In order for it to apply, there is a requirement of armed conflict taking place. As stated earlier, mere nation-state tensions cannot amount to armed conflict. And the fact is that there has no declaration of cyber wars till date which leaves very little of a sample space for the law to even begin to apply. No nation state: Iran, Ukraine, USA or any other has ever risen against any type on an attack, although they have faced many.
International Law stipulates that there are four basic considerations for Jus in bello to apply: Necessity, distinction, perfidy and neutrality. Article 52(2) of Addnl Protocol to Geneva Convention lays down that a military attack is lawful only “against those objects which by their nature, location, purpose or use make an effective contribution to military action and whose total or partial destruction offers a definite military advantage.” In order to use force on their own accord, it is hence, crucial for a state to keep a record of what the state knew of a computer network or resource to defend its actions once questioned globally.
As for distinction, it is governed by Addnl Protocol II of the Geneva Convention. It ensues protection against dangers out of military operations to civilian population. But it also raises further questions as to the situations when non-state actors like hacktivists intrude into a nation’s sovereignty. Another concern in this vertical is that attacks like Denial of Service are often carried out through zombie systems which civilians are unaware about. Thus, the intent of the attack is also a crucial factor in deciding whether it meets the criteria of distinction.
Another rule in context is the stopping of perfidious conduct. The Hague Convention IV, Article 23(b) stipulates that it is against the laws of war to “kill or wound treacherously individuals of the hostile nation.” In the context of a cyber attack, the Georgian attacks are relevant points of discussion. Kremlin Kids was a hacker group which used computers in Georgia to commit a DOS attack which crippled banking servers.
The nation was forced to believe that the attack was in fact originating from Georgia. Neutrality is with respect a nation state such as Switzerland to remain entirely neutral or to choose which armed conflicts it wishes to maintain its neutrality for. There is a huge debate about the liability of such neutral states when dealing with a cyber attack through zombie computers because it forces some level of culpability. One might also contend that due to the distributed system of interconnections, no one can actually predict the path of a cyber attack.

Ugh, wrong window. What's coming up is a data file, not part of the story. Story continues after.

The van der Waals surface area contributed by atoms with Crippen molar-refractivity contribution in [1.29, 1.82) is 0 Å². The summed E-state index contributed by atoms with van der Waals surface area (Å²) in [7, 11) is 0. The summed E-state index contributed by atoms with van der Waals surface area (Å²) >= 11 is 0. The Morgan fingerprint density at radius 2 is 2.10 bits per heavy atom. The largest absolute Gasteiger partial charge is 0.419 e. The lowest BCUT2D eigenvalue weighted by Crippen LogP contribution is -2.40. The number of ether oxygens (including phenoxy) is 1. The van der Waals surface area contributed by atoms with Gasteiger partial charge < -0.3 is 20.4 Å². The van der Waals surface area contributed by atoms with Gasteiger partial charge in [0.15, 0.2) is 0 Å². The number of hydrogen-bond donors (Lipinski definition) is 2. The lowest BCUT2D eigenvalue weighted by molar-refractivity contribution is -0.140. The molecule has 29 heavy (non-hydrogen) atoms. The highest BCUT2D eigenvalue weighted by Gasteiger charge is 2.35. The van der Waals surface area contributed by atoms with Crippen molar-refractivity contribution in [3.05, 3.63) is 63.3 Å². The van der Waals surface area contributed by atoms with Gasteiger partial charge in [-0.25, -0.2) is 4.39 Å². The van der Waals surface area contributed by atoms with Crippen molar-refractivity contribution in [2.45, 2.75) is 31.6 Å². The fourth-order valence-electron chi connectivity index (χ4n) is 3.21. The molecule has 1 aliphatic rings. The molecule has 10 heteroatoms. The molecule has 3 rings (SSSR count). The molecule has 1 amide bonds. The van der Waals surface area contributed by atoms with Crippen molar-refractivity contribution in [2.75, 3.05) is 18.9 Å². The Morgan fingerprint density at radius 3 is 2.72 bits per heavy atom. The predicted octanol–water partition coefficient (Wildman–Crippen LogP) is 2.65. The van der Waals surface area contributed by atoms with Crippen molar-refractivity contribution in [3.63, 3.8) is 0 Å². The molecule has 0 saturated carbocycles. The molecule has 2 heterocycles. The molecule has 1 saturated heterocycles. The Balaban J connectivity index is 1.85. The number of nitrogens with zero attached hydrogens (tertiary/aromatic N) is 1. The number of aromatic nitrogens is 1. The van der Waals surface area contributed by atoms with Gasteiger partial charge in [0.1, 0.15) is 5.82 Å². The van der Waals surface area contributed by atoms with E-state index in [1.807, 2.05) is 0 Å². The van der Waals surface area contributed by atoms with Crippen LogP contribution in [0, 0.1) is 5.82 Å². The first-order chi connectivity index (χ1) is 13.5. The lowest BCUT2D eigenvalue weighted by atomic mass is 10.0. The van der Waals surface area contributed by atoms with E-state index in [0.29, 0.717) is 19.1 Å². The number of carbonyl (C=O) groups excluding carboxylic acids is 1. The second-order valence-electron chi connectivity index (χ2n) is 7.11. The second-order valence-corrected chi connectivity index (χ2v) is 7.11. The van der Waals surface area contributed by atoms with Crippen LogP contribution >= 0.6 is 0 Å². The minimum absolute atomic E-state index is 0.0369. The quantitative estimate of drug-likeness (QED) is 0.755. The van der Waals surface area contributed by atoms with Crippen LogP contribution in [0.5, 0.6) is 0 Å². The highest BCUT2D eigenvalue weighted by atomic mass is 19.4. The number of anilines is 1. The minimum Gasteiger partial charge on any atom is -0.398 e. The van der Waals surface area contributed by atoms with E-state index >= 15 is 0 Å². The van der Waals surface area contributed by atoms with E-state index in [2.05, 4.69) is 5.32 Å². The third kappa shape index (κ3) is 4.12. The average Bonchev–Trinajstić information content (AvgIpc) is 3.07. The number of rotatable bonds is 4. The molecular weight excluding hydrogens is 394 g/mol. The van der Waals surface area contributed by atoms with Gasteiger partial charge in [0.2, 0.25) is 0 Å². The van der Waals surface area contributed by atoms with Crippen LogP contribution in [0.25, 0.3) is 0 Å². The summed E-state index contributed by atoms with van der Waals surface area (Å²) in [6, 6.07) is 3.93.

But are cyber attacks indiscriminate? Do attackers actually differentiate between different targets? In plain simple terms, most of the attacks being rogue, an attacker often never knows the kind of damage that some exploit would do. Having said that, the law in place clearly states that a state can only use force against a target that is military not civil. There are also situations where an attacker unlawfully attacks civilian resources to force their computers to act as his bots or to respond to his commands.
In such a situation, would the target state be empowered to attack its own civilian networks is the question. By simply creating a weapon that takes over civilian systems and forces them to participate in war, an attack unlawfully makes them complicit in war. This could be termed as a war replica of human shield in the online space.
In the last decade, there have been many attacks against nations, many that have even led to death of people but as stated earlier, none has ever been escalated to the point of cyber sanctions or international forums at the least even. These legal principles however, shed light on the legality of a cyber war and qualification to armed conflict for the provisions to apply.
These legislations, principles are age old; not that it undermines their authority but given the rate at which technology has changed, there have to be specific provisions about these newer developments. Jus in bellum rules guide a nation’s decision as to “whether an incident justifies engaging in armed conflict or triggers the provisions of the United Nations Charter of 1945.”
But would they apply to the cyber space? The answer is in a faint positive through the a judgment of the ICJ, where the Martens Clause in the Hague Convention IV of 1907 was used in case of Nuclear Weapons. This invariable means that IHL will also be applicable unconventional weaponry sources as well..
“Any use of a cyber weapon that can foreseeably cause injury, death, damage, or destruction to an adversary should presumably be subject to IHL as lex specialis of armed conflict over human rights law” . There have been several suggested models of this concept, one of which is to impose strict liability on any state executing cyber attacks. Another model is the target based approach which focuses on the target of a cyber attack to decide if an armed attack occurred. Both these theories are flawed in the sense that they allow self defense for even less severe incidents and cases where facilities are just targeted. The more popular today is the effects based approach.